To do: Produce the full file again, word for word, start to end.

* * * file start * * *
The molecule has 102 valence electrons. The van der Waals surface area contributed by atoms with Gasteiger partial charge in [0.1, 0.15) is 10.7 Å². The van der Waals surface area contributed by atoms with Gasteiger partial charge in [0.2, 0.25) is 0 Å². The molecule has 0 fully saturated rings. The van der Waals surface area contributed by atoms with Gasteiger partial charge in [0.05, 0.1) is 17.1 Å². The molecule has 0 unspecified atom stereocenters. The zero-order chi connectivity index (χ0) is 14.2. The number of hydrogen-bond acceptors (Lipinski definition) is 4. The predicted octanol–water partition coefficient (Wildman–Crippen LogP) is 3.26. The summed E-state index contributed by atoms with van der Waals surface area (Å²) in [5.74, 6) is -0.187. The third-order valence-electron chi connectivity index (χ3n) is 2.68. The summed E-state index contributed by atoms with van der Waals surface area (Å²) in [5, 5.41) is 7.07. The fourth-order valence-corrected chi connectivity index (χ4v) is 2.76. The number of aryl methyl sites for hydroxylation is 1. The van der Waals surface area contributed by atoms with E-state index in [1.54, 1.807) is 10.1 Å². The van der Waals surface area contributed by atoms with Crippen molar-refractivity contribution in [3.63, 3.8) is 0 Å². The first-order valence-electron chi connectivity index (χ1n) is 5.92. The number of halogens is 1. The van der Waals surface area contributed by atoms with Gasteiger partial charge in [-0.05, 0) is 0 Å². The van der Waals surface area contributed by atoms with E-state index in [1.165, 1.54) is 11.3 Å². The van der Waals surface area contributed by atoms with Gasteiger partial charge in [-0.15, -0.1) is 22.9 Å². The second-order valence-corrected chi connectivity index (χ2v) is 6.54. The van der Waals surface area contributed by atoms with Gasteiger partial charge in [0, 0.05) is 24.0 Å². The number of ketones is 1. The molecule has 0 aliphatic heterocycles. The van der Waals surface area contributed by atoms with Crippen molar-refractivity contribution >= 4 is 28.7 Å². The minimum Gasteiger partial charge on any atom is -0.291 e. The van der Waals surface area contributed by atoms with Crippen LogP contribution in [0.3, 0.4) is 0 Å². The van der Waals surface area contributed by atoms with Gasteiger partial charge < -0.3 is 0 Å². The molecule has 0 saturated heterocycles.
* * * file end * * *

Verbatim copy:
The molecule has 102 valence electrons. The van der Waals surface area contributed by atoms with Gasteiger partial charge in [0.1, 0.15) is 10.7 Å². The van der Waals surface area contributed by atoms with Gasteiger partial charge in [0.2, 0.25) is 0 Å². The molecule has 0 fully saturated rings. The van der Waals surface area contributed by atoms with Gasteiger partial charge in [0.05, 0.1) is 17.1 Å². The molecule has 0 unspecified atom stereocenters. The zero-order chi connectivity index (χ0) is 14.2. The number of hydrogen-bond acceptors (Lipinski definition) is 4. The predicted octanol–water partition coefficient (Wildman–Crippen LogP) is 3.26. The summed E-state index contributed by atoms with van der Waals surface area (Å²) in [5.74, 6) is -0.187. The third-order valence-electron chi connectivity index (χ3n) is 2.68. The summed E-state index contributed by atoms with van der Waals surface area (Å²) in [5, 5.41) is 7.07. The fourth-order valence-corrected chi connectivity index (χ4v) is 2.76. The number of aryl methyl sites for hydroxylation is 1. The van der Waals surface area contributed by atoms with E-state index in [1.54, 1.807) is 10.1 Å². The van der Waals surface area contributed by atoms with Crippen molar-refractivity contribution in [3.63, 3.8) is 0 Å². The first-order valence-electron chi connectivity index (χ1n) is 5.92. The number of halogens is 1. The van der Waals surface area contributed by atoms with Gasteiger partial charge in [-0.05, 0) is 0 Å². The van der Waals surface area contributed by atoms with E-state index in [1.165, 1.54) is 11.3 Å². The van der Waals surface area contributed by atoms with Gasteiger partial charge in [-0.15, -0.1) is 22.9 Å². The second-order valence-corrected chi connectivity index (χ2v) is 6.54. The van der Waals surface area contributed by atoms with Gasteiger partial charge in [0, 0.05) is 24.0 Å². The number of ketones is 1. The molecule has 0 aliphatic heterocycles. The van der Waals surface area contributed by atoms with Crippen molar-refractivity contribution >= 4 is 28.7 Å². The minimum Gasteiger partial charge on any atom is -0.291 e. The van der Waals surface area contributed by atoms with Crippen LogP contribution in [0.3, 0.4) is 0 Å². The van der Waals surface area contributed by atoms with Gasteiger partial charge < -0.3 is 0 Å². The molecule has 0 saturated heterocycles.